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Staying overnight.

Allan

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There seems to be some confusion, at least with my friends, sailing is now allowed but some people say, staying overnight is not. Please, I'm not interested in any political discourse, I just want to know if I can sail for more that a few hours? I don't want to break any rules.
Allan
 

duncan99210

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Winter in Falmouth, summer on board Rampage.
Short answer is that you’re meant to be staying in your primary residence thus over night stays on board are in theory prohibited. Otherwise holiday accommodation would be open and that’s not the case. That said, can’t see anyone really policing this and you can always wear your D.C. mask if challenged.
 

bedouin

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There seems to be some confusion, at least with my friends, sailing is now allowed but some people say, staying overnight is not. Please, I'm not interested in any political discourse, I just want to know if I can sail for more that a few hours? I don't want to break any rules.
Allan
Loads of threads on it already. The summary is it is a grey area but it is certainly not explicitly forbidden and in England we can pretty much do anything that isn't explicitly forbidden.

You can certainly sail for as long as you like, including overnight.

However anywhere you might want to be overnight - in a harbour or marina - may well have their own regulations on staying that you will need to observe.
 

prv

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However anywhere you might want to be overnight - in a harbour or marina - may well have their own regulations on staying that you will need to observe.
Two data points from Chichester, for instance:

- Someone on the forum picked up a visitor buoy (I assume at Itchenor?). The harbourmaster told him he wasn’t allowed to stay there overnight, but implied unofficially that nobody would disturb him at anchor.
- Two old buffers who sounded like good friends but have apparently never exchanged phone numbers were chatting on the VHF on Sunday, one of them said he’d phoned the harbour office and been told categorically no staying overnight in any form until at least July.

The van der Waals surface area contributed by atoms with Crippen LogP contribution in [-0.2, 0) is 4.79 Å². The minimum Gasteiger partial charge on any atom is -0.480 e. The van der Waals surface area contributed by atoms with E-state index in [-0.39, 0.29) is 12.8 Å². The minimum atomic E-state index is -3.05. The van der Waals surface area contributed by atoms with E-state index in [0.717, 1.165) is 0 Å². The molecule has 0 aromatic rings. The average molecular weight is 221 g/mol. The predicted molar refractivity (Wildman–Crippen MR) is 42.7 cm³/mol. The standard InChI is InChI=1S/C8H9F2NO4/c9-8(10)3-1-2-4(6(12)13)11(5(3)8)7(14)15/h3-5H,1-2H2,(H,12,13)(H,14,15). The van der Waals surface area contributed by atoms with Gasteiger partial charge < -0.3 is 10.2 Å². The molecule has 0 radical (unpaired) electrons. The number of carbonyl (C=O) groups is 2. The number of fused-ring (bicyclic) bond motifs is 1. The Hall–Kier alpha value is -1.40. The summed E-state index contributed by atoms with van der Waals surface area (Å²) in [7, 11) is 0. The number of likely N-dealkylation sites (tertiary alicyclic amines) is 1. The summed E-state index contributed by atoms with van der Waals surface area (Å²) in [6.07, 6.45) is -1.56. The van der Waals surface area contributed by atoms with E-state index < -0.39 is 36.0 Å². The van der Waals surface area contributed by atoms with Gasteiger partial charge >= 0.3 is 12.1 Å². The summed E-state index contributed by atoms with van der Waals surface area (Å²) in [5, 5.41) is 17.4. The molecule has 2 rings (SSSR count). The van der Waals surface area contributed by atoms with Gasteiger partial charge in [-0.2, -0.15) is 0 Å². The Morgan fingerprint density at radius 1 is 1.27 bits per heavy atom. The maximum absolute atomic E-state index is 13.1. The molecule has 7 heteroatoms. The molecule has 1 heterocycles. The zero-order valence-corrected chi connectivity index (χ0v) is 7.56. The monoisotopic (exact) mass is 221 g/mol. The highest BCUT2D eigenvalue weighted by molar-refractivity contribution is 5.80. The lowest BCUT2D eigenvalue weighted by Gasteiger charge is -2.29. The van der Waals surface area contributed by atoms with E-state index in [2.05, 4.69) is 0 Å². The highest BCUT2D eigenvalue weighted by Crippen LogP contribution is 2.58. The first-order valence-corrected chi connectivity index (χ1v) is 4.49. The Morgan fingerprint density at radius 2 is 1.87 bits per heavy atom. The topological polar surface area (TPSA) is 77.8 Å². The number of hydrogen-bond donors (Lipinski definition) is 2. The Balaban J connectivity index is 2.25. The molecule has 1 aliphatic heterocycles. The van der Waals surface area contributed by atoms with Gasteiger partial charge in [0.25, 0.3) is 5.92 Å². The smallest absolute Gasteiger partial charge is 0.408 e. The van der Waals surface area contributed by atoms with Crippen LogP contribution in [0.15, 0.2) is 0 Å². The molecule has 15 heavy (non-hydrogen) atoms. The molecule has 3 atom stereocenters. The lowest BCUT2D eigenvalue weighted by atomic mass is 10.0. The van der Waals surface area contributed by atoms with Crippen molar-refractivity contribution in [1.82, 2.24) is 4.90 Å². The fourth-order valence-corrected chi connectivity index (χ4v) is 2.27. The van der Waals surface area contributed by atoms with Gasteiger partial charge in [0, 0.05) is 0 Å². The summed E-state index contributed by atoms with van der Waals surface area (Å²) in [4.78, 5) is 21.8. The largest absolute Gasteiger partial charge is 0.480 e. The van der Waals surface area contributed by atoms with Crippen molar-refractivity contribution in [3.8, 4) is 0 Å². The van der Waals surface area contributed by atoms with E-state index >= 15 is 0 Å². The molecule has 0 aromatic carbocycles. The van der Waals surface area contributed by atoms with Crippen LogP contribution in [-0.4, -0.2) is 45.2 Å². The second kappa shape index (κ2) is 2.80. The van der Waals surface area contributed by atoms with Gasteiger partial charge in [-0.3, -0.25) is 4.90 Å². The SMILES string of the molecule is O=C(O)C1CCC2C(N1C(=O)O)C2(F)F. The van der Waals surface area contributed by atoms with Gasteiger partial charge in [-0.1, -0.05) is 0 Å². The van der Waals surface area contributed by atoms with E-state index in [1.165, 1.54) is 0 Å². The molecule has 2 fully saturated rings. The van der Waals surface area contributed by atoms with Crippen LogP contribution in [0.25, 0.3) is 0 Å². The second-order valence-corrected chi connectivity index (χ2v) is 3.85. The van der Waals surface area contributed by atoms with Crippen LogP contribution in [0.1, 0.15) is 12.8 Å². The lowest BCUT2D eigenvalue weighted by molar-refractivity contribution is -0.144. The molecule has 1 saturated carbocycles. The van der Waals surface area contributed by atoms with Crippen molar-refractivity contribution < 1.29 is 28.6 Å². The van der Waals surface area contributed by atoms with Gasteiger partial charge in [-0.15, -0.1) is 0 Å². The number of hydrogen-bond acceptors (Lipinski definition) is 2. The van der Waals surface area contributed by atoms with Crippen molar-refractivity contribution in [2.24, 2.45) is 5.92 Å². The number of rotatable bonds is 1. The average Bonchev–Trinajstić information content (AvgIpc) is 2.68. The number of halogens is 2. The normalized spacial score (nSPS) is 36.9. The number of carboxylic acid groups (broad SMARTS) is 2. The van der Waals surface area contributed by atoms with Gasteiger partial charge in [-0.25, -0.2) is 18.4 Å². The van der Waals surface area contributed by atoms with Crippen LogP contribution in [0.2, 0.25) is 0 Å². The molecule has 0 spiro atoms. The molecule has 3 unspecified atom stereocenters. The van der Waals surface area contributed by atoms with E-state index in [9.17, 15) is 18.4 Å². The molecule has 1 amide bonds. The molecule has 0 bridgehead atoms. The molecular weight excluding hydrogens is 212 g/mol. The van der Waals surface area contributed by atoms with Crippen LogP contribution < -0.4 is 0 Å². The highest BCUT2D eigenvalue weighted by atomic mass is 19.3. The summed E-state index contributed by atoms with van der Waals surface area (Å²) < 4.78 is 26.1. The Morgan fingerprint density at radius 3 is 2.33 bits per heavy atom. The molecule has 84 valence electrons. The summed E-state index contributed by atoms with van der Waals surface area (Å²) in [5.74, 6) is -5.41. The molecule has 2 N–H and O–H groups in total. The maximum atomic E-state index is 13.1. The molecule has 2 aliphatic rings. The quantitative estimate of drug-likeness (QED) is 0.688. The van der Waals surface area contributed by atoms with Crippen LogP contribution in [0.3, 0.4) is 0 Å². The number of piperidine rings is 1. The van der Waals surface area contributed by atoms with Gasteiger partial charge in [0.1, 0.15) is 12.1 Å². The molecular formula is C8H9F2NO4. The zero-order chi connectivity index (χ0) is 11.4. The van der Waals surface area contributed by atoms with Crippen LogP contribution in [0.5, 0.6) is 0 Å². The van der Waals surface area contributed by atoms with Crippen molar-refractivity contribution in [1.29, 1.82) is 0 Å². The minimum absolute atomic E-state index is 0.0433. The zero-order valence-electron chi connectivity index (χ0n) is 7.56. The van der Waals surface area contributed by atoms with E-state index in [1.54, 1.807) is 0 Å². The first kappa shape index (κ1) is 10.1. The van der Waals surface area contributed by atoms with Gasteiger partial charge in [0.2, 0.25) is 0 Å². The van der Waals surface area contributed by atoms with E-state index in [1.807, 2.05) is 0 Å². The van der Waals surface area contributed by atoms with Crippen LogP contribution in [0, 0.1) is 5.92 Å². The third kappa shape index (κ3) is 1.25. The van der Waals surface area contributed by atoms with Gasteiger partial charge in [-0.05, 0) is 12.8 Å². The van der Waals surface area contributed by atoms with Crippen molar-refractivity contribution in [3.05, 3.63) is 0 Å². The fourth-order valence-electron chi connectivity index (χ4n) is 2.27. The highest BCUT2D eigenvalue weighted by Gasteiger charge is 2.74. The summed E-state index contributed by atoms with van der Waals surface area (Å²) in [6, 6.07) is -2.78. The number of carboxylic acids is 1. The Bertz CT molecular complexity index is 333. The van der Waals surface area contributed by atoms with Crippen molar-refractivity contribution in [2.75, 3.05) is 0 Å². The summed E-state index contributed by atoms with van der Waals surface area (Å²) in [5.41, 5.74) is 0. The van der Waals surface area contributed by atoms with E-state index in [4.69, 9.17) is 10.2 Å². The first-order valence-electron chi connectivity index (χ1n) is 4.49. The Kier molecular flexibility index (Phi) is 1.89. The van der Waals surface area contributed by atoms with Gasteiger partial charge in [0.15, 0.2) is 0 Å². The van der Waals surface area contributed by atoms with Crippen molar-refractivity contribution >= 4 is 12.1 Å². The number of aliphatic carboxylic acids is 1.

Visiting marinas overnight - passing people on pontoons, using shore ablutions, visiting the office to pay, etc - clearly does pose some risk. Anchoring adds none at all, unless it’s somewhere that collects dues like Chichester or Beaulieu and they haven’t suspended the practice for now. Likewise moorings except that I can understand a little more reluctance from the harbour to forgo the fees.

I suspect the government’s guidelines were written with canal boats in mind - or at least not by someone who knew anything about seagoing vessels. But at this point all the advice is wildly unclear, and the actual regulations don’t really seem to match any of it. So I’m just going with whatever minimises contact with other people, and hence risk.

Pete
 

bedouin

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Two data points from Chichester, for instance:

- Someone on the forum picked up a visitor buoy (I assume at Itchenor?). The harbourmaster told him he wasn’t allowed to stay there overnight, but implied unofficially that nobody would disturb him at anchor.
- Two old buffers who sounded like good friends but have apparently never exchanged phone numbers were chatting on the VHF on Sunday, one of them said he’d phoned the harbour office and been told categorically no staying overnight in any form until at least July.

Visiting marinas overnight - passing people on pontoons, using shore ablutions, visiting the office to pay, etc - clearly does pose some risk. Anchoring adds none at all, unless it’s somewhere that collects dues like Chichester or Beaulieu and they haven’t suspended the practice for now. Likewise moorings except that I can understand a little more reluctance from the harbour to forgo the fees.

I suspect the government’s guidelines were written with canal boats in mind - or at least not by someone who knew anything about seagoing vessels. But at this point all the advice is wildly unclear, and the actual regulations don’t really seem to match any of it. So I’m just going with whatever minimises contact with other people, and hence risk.

Pete
I would probably expect Marinas to stay closed for visitors for a few weeks yet, but to allow berth holders to overnight on their own boats - not least because if they don't then they would face calls for a refund of berthing fees.

Chi Harbour doesn't surprise me at all - you can understand them not wanting the issues with collecting fees and it is easier just to say its closed than go to the effort of thinking how to open it up.